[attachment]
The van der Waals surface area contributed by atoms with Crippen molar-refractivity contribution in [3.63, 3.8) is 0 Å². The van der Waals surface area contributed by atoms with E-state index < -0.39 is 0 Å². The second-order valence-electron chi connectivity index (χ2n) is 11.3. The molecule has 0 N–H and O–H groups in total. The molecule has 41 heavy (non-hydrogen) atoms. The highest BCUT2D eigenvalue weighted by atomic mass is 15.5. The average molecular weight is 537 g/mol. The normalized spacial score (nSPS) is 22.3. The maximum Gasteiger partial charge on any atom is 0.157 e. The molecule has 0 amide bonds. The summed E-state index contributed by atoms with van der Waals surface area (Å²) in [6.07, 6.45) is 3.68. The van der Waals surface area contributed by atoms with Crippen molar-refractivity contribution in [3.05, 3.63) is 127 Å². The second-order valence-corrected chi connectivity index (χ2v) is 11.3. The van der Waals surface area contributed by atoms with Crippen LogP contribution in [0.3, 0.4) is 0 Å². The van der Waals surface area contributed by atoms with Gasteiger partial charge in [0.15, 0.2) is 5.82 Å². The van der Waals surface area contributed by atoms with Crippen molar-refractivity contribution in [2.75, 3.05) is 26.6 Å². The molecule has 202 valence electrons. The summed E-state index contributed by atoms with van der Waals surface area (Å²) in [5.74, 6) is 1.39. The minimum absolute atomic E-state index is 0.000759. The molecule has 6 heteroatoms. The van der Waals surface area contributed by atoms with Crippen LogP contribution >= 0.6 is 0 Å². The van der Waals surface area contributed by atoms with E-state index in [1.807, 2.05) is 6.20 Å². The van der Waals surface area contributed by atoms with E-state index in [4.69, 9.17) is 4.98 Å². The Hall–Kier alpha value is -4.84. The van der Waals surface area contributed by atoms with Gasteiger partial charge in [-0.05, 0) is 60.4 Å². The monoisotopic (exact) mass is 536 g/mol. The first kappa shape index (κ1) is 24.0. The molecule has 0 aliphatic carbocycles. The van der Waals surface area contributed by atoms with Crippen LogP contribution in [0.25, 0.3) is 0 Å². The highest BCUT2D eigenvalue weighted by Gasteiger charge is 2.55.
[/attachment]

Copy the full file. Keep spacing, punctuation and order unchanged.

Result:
The van der Waals surface area contributed by atoms with Crippen molar-refractivity contribution in [3.63, 3.8) is 0 Å². The van der Waals surface area contributed by atoms with E-state index < -0.39 is 0 Å². The second-order valence-electron chi connectivity index (χ2n) is 11.3. The molecule has 0 N–H and O–H groups in total. The molecule has 41 heavy (non-hydrogen) atoms. The highest BCUT2D eigenvalue weighted by atomic mass is 15.5. The average molecular weight is 537 g/mol. The normalized spacial score (nSPS) is 22.3. The maximum Gasteiger partial charge on any atom is 0.157 e. The molecule has 0 amide bonds. The summed E-state index contributed by atoms with van der Waals surface area (Å²) in [6.07, 6.45) is 3.68. The van der Waals surface area contributed by atoms with Crippen molar-refractivity contribution in [3.05, 3.63) is 127 Å². The second-order valence-corrected chi connectivity index (χ2v) is 11.3. The van der Waals surface area contributed by atoms with Crippen LogP contribution in [0.3, 0.4) is 0 Å². The van der Waals surface area contributed by atoms with Gasteiger partial charge in [0.15, 0.2) is 5.82 Å². The van der Waals surface area contributed by atoms with Crippen molar-refractivity contribution in [2.75, 3.05) is 26.6 Å². The molecule has 202 valence electrons. The summed E-state index contributed by atoms with van der Waals surface area (Å²) in [5.74, 6) is 1.39. The minimum absolute atomic E-state index is 0.000759. The molecule has 6 heteroatoms. The van der Waals surface area contributed by atoms with Crippen LogP contribution >= 0.6 is 0 Å². The van der Waals surface area contributed by atoms with E-state index in [1.807, 2.05) is 6.20 Å². The van der Waals surface area contributed by atoms with E-state index in [4.69, 9.17) is 4.98 Å². The Hall–Kier alpha value is -4.84. The van der Waals surface area contributed by atoms with Gasteiger partial charge in [-0.05, 0) is 60.4 Å². The monoisotopic (exact) mass is 536 g/mol. The first kappa shape index (κ1) is 24.0. The molecule has 0 aliphatic carbocycles. The van der Waals surface area contributed by atoms with Crippen LogP contribution in [0.25, 0.3) is 0 Å². The highest BCUT2D eigenvalue weighted by Gasteiger charge is 2.55.